§ Mr. Calcraft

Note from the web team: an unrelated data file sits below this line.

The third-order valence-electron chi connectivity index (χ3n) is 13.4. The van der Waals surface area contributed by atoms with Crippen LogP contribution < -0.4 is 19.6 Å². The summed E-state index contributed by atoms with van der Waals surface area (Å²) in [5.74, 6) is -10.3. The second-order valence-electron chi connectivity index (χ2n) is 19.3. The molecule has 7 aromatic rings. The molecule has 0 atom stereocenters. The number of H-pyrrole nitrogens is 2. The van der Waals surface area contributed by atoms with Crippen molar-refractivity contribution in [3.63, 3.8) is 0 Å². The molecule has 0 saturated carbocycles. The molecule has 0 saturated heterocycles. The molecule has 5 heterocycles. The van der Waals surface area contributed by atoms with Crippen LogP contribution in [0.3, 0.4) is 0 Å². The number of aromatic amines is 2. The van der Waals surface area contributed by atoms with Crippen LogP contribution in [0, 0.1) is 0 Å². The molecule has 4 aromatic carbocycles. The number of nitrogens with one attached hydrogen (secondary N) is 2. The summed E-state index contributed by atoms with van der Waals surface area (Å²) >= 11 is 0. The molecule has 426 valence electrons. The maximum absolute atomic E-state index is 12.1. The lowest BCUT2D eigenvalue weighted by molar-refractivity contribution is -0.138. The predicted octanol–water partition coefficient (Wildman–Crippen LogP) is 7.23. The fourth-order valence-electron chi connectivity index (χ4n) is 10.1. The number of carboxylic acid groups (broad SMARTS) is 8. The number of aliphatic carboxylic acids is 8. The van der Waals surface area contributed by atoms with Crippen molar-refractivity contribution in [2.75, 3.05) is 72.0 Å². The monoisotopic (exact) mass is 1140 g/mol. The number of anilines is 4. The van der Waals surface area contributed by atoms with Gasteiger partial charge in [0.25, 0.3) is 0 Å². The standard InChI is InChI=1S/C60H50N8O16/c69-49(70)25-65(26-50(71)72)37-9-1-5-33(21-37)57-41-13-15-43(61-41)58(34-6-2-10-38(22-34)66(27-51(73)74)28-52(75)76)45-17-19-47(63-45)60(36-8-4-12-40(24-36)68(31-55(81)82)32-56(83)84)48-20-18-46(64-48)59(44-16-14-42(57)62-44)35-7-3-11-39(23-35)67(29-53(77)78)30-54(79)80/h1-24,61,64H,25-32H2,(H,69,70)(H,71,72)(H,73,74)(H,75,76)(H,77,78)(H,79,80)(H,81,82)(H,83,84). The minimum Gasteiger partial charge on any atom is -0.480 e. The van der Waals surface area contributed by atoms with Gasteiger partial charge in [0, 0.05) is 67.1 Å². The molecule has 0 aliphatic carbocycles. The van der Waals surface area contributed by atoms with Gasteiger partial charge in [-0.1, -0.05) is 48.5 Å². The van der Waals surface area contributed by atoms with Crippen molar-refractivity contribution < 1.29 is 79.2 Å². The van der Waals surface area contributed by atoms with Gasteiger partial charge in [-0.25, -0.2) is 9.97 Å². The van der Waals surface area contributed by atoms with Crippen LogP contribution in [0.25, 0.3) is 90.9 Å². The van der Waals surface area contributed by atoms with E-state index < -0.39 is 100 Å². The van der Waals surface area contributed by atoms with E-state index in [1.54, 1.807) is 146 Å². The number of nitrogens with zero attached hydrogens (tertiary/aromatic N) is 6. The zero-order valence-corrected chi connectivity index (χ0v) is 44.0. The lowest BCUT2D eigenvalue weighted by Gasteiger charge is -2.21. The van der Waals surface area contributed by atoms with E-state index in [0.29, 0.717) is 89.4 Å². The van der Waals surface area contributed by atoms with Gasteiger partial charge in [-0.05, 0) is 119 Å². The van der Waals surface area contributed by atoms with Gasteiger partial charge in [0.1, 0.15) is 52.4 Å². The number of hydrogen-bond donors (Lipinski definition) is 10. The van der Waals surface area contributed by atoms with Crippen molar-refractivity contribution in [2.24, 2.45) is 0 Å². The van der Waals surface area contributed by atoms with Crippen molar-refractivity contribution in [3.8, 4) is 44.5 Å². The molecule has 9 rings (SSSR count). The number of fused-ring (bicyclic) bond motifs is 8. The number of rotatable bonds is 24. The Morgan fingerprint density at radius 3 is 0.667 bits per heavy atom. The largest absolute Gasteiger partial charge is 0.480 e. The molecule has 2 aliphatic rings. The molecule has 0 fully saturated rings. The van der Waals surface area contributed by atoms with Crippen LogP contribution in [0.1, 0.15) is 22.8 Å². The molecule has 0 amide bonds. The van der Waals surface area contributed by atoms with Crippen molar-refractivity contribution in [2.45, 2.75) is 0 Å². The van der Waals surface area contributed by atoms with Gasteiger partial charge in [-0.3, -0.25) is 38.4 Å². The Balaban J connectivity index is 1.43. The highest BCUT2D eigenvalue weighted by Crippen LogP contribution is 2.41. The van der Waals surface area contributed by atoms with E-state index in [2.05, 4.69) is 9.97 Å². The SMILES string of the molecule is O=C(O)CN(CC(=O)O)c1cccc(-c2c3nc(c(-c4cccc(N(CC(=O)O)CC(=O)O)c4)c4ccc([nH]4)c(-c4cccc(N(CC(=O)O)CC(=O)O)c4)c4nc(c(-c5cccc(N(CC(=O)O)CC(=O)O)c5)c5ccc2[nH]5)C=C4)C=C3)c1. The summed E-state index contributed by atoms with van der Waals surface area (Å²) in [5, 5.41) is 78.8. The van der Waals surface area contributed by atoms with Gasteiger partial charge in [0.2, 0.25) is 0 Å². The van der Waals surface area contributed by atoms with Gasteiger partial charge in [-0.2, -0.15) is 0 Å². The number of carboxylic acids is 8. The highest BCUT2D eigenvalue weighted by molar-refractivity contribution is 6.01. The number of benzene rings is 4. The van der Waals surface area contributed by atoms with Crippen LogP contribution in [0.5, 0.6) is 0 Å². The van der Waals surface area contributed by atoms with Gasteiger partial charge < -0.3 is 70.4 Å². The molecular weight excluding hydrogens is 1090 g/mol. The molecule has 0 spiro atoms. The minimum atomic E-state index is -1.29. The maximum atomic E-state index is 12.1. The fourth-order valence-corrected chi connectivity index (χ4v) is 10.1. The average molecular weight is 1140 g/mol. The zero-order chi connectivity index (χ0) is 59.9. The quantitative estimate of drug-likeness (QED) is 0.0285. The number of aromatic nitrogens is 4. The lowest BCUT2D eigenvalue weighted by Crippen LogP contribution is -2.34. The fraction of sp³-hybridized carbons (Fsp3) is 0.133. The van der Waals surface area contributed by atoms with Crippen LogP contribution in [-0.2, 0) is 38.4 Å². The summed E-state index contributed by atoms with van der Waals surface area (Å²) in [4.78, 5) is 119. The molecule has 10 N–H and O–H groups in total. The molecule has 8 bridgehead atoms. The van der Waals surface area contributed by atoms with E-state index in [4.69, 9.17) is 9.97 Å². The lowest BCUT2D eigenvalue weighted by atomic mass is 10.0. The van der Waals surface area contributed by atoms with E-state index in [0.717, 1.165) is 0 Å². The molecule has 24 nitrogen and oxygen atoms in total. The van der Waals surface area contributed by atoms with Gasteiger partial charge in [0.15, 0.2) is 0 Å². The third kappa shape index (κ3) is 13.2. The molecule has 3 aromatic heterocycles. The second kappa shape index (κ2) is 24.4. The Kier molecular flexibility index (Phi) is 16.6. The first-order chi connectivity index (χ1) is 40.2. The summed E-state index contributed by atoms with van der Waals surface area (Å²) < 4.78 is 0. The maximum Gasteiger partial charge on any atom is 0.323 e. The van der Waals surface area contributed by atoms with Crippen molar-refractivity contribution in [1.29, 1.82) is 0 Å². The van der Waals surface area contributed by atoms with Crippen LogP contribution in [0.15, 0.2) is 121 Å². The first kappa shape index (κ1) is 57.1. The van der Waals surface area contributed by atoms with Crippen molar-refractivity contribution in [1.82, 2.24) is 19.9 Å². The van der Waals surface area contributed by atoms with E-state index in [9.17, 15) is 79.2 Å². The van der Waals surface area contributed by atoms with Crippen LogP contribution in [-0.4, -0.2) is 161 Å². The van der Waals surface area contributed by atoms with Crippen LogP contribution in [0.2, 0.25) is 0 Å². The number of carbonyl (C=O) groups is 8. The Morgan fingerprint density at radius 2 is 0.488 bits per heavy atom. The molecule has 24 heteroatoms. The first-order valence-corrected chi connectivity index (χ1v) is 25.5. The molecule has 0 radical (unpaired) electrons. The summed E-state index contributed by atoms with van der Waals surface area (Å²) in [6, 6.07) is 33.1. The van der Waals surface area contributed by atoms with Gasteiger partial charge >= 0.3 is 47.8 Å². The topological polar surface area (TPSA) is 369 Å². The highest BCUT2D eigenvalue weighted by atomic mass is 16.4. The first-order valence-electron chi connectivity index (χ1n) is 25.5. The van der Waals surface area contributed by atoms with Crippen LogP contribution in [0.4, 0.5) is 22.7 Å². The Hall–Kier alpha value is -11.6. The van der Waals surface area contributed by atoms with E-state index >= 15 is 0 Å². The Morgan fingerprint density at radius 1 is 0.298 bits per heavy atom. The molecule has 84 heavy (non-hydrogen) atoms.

, rose pursuant to notice, to move for some returns respecting the salt duties, and though he was aware there would be no objection to his motion, yet he felt it necessary, upon this important subject, to state what he intended to do individually upon it. He was fully aware, when considering this subject in the committee, of the many evils and hardships which the duties produced; but he could not shut his eyes to the necessity of supporting the revenue at that time, and particularly so at the present. He could not lose sight of the fact, that these duties produced the sum of 1,500,000l. to the public treasury; and when he knew that the real applicable amount of what was called the sinking-fund was not more than that sum, he conceived it would be extremely delicate to touch the former. He felt that nothing could be effectually done to remove the evil, unless the tax were taken altogether from the excise; and that, he knew, was a thing which could not be done in the present state of the country. Between those two alternatives then, he had determined not to bring in any measure upon the subject in the present session. He hoped his countrymen would be induced to bear the tax a little longer, until some better financial prospect should open. At the same time, he thought some very useful regulations 1033 might be made; and these he had no doubt, would be made, by his right hon. friend (Mr. Wallace), in the bill which he intended to introduce. The hon. gentleman then went into some detail upon the severity with which some of the present arrangements bore upon particular branches of business; amongst others, he observed that bleachers suffered considerably, in consequence of the regulation, by which no less a quantity than 50 bushels were allowed at a time. This bore very heavily upon the smaller dealers, who, in consequence of not being able to take so large a quantity at a time, were obliged to pay 37s. per cwt. for salt, while it cost the large dealers no more than 7s. When he thus expressed his intentions of not bringing forward any measure upon the subject this session, he begged it might not be understood that he did so from any alteration of his opinions upon it, or from a fear that, if he brought forward any measure that it would not be supported; he knew that, if he did bring it forward, it would be supported; but he refrained from doing so from the conviction that it was necessary to keep up the revenue, in order to keep faith with the public creditor. He was not in despair as to the hope, that something would soon be done in the abolition of the tax. The hon. gentleman concluded by moving, "That there be laid before the House a return of the quantities of Salt delivered, duty free, in England, during the year 1818; distinguishing the purposes for which the same were so delivered."